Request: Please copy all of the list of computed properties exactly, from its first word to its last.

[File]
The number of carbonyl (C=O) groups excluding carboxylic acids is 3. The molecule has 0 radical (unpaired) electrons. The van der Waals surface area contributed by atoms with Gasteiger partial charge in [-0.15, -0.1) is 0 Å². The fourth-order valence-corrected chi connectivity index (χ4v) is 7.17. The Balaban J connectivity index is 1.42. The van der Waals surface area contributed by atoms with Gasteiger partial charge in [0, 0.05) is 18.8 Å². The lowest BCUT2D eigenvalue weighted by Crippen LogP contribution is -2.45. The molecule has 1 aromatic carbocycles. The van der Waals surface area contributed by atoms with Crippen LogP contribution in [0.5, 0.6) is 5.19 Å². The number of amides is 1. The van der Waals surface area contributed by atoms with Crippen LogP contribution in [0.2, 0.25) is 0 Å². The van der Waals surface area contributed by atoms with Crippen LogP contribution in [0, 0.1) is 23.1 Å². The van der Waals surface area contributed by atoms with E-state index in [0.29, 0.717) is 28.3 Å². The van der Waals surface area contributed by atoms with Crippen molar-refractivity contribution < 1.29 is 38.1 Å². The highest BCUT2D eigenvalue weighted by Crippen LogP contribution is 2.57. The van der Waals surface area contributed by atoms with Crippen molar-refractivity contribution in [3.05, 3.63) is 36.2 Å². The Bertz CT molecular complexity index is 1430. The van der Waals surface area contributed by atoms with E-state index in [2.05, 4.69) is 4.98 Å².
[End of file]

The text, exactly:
The number of carbonyl (C=O) groups excluding carboxylic acids is 3. The molecule has 0 radical (unpaired) electrons. The van der Waals surface area contributed by atoms with Gasteiger partial charge in [-0.15, -0.1) is 0 Å². The fourth-order valence-corrected chi connectivity index (χ4v) is 7.17. The Balaban J connectivity index is 1.42. The van der Waals surface area contributed by atoms with Gasteiger partial charge in [0, 0.05) is 18.8 Å². The lowest BCUT2D eigenvalue weighted by Crippen LogP contribution is -2.45. The molecule has 1 aromatic carbocycles. The van der Waals surface area contributed by atoms with Crippen LogP contribution in [0.5, 0.6) is 5.19 Å². The number of amides is 1. The van der Waals surface area contributed by atoms with Crippen LogP contribution in [0.2, 0.25) is 0 Å². The van der Waals surface area contributed by atoms with Crippen LogP contribution in [0, 0.1) is 23.1 Å². The van der Waals surface area contributed by atoms with E-state index in [0.29, 0.717) is 28.3 Å². The van der Waals surface area contributed by atoms with Crippen molar-refractivity contribution < 1.29 is 38.1 Å². The highest BCUT2D eigenvalue weighted by Crippen LogP contribution is 2.57. The van der Waals surface area contributed by atoms with Crippen molar-refractivity contribution in [3.05, 3.63) is 36.2 Å². The Bertz CT molecular complexity index is 1430. The van der Waals surface area contributed by atoms with E-state index in [2.05, 4.69) is 4.98 Å².